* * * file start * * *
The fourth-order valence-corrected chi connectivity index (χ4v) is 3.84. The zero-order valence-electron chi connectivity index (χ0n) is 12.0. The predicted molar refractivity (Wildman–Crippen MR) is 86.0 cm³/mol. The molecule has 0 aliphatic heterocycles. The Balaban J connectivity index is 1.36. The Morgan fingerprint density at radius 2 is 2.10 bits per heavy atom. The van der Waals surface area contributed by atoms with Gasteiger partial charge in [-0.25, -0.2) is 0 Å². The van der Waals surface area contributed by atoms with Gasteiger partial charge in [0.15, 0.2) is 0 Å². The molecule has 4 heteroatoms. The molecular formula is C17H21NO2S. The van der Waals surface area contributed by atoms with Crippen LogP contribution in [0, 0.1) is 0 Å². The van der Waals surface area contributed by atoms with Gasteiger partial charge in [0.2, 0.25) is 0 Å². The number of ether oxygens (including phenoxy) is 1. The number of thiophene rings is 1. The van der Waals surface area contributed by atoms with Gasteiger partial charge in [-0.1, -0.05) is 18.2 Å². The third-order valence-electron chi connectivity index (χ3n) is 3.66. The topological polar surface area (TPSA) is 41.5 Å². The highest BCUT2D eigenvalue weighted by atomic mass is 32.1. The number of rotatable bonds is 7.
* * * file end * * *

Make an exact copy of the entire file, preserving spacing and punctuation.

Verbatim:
The fourth-order valence-corrected chi connectivity index (χ4v) is 3.84. The zero-order valence-electron chi connectivity index (χ0n) is 12.0. The predicted molar refractivity (Wildman–Crippen MR) is 86.0 cm³/mol. The molecule has 0 aliphatic heterocycles. The Balaban J connectivity index is 1.36. The Morgan fingerprint density at radius 2 is 2.10 bits per heavy atom. The van der Waals surface area contributed by atoms with Gasteiger partial charge in [-0.25, -0.2) is 0 Å². The van der Waals surface area contributed by atoms with Gasteiger partial charge in [0.15, 0.2) is 0 Å². The molecule has 4 heteroatoms. The molecular formula is C17H21NO2S. The van der Waals surface area contributed by atoms with Crippen LogP contribution in [0, 0.1) is 0 Å². The van der Waals surface area contributed by atoms with Gasteiger partial charge in [0.2, 0.25) is 0 Å². The number of ether oxygens (including phenoxy) is 1. The number of thiophene rings is 1. The van der Waals surface area contributed by atoms with Gasteiger partial charge in [-0.1, -0.05) is 18.2 Å². The third-order valence-electron chi connectivity index (χ3n) is 3.66. The topological polar surface area (TPSA) is 41.5 Å². The highest BCUT2D eigenvalue weighted by atomic mass is 32.1. The number of rotatable bonds is 7.